Tell us your favorite photography environment

It greatly hinges on the idea I have for a photo. If it’s outdoors, I need to make sure mother nature is in a good mood and it’s not raining or snowing the day of the shoot. But, weather is just one aspect. I need to know what sort of terrain I’m dealing with because that determines if I’ll need clamps to hold the wires or skewers holding the figures in place. More than likely, I’ll need that indoors as well, but the weather isn’t much of a factor there. The real challenge is what to use for your indoor shot. Regular appliances? Your house pets? Yourself? There’s no right or wrong answer with either setting for me so long as the idea fits the story I want to tell.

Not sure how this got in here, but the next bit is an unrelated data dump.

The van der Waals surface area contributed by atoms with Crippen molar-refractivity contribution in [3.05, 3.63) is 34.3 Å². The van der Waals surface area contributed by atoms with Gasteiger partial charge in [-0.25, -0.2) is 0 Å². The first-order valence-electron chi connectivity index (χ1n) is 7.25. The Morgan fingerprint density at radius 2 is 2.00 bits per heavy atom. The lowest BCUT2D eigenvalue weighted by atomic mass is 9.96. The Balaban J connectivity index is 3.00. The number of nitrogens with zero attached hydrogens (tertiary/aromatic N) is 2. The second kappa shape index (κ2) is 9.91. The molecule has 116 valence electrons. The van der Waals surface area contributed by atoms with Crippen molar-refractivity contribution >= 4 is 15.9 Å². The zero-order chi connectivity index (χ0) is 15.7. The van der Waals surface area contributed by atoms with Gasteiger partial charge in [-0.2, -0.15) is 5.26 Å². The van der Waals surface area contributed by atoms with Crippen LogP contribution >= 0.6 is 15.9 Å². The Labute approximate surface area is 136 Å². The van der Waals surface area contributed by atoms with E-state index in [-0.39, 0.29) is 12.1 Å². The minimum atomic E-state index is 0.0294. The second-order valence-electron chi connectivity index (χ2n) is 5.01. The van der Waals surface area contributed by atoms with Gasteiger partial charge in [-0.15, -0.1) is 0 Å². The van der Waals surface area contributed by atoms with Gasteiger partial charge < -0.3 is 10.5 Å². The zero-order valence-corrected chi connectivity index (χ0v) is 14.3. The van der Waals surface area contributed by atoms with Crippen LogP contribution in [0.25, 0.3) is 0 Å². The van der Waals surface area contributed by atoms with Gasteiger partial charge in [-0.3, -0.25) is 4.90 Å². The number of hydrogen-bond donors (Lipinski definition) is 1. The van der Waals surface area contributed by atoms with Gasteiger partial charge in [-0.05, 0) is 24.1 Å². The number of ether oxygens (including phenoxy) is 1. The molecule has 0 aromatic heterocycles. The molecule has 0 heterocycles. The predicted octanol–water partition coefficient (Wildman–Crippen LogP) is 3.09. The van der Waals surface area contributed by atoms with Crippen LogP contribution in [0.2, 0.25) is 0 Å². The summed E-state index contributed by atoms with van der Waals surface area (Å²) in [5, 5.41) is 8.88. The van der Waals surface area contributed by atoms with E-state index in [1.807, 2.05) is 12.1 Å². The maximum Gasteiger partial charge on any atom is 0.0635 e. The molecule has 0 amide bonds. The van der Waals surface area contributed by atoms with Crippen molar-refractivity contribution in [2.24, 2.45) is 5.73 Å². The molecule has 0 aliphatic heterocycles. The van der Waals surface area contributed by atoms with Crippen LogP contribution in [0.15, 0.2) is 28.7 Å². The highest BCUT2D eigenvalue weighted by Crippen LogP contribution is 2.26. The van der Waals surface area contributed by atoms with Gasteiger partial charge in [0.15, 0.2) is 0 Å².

What are the essential tools in your toy photography arsenal

Wooden bbq skewers and hardware clamps are tools I always take with me regardless of setting. It saves me a world of frustration and headache trying to keep the figure balanced or maintaining the correct pose on uneven ground. Plus, it’s all reusable! Wires work too, but in my experience tend to be less reliable and not as rigid. Recently, however, I’ve really taken to my hot glue gun allowing me to stick all sorts of things to skewers making action shots much easier to create. One of my favorite photos involving Ash from the Evil Dead series and Chainsaw Man would be less feasible without hot gluing the candy to the skewer and dangling it from above. Same goes for the snowball fight between the two clone troopers. If I didn’t need to plug it in, it would be a tool I take with me onto every shoot.

What kind of toys are you interested in photographing?